Recognizing various problematic aspects of the death penalty, more than 100 countries have abandoned executions in law or practice. Twelve states in the U.S. have also passed moratoriums on the death penalty.

While popular support for capital punishment in the U.S. still runs strong -- two-thirds of Americans favor the death penalty in cases of murder according to the latest Gallup polls -- accounts of wrongly convicted death row inmates have eroded that support from a high point of 80 percent in 1994.

More than 3,700 prisoners -- 54% of whom are people of color -- currently sit on death row in the U.S.

Just eight days after McVeigh's rescheduled execution date, another federal death row inmate, Juan Garza, is scheduled to die. Garza, who is Latino, is one of 17 people of color out of 20 federal prisoners currently awaiting execution.

Opponents of the death penalty believe that innocents are likely to be among those awaiting execution in federal and state prisons.

"Capital punishment is not about the execution of any individual, because we can't make laws to target an individual," says Robert Meeropol, Executive Director of the Rosenberg Fund for Children. "You cannot give the government the power to kill Timothy McVeigh without giving them the power to kill other people, some of whom will inevitably be innocent."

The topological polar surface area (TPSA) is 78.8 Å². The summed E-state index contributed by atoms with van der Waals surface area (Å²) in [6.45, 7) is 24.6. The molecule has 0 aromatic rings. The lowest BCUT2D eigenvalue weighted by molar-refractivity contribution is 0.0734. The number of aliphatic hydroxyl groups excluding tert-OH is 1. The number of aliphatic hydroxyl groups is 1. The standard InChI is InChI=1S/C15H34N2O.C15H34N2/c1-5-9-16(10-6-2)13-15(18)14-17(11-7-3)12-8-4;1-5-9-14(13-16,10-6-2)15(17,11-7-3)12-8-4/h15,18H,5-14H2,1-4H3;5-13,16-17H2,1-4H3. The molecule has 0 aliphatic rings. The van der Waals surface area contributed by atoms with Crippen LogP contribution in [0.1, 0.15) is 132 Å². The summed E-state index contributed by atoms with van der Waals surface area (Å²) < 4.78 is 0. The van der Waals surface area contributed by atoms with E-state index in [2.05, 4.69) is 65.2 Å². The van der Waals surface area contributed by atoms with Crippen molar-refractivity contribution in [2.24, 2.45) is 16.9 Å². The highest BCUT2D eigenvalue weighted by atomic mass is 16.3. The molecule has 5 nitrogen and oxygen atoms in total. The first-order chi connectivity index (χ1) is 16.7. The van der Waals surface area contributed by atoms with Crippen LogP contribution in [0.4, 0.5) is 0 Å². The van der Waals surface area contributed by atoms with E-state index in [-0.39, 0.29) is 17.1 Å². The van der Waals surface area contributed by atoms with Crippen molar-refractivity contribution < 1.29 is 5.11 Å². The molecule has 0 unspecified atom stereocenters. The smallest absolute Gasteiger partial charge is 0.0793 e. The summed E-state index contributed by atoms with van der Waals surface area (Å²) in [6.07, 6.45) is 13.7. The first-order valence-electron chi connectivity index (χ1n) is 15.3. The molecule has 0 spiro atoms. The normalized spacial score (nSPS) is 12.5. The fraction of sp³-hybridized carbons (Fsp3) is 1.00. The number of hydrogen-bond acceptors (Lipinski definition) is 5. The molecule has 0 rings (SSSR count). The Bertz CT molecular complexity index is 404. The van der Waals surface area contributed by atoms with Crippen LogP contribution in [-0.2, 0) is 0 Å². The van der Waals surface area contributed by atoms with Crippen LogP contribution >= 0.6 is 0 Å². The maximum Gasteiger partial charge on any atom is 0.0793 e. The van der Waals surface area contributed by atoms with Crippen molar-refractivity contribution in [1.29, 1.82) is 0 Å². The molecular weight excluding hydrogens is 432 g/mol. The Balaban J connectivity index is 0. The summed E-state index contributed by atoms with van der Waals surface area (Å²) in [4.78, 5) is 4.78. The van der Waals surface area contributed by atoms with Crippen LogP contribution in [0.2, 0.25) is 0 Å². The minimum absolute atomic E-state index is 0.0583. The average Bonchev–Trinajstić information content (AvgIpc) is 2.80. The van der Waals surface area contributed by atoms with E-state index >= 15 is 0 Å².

Meeropol was the youngest of two sons to be orphaned by the double-execution of Julius and Ethel Rosenberg for espionage. The two were electrocuted to death by the federal government in 1953.

Already, 96 death row inmates have been exonerated since the death penalty was reinstated in the U.S., and at least 23 people are believed to have been wrongly executed in the past century.

"[Capital punishment] is not a line cast in a small village pond to catch a single fish. It is a drag net hauled across the bottom of our societal sea. The catch will include Timothy McVeigh and others like him, but many with less culpability and even some who are innocent will become entangled," Meeropol says.

For Welch and others who oppose the killing of McVeigh, the impending execution is another black mark against the U.S. and its pretensions as a great protector of human and civil rights.

"Americans hold our noses high enough in the air so that if it really rained, it would drown us," says Welch only half-jokingly. "We think we're great leaders as far as human rights are concerned ... But there are countries [across the world] that are years ahead of us. We will abolish death penalty eventually. Then, we'll join rest of free world and finally come on in to 21st century."

Silja J.A. Talvi is a Seattle-based journalist who writes frequently on criminal justice and prison-related topics.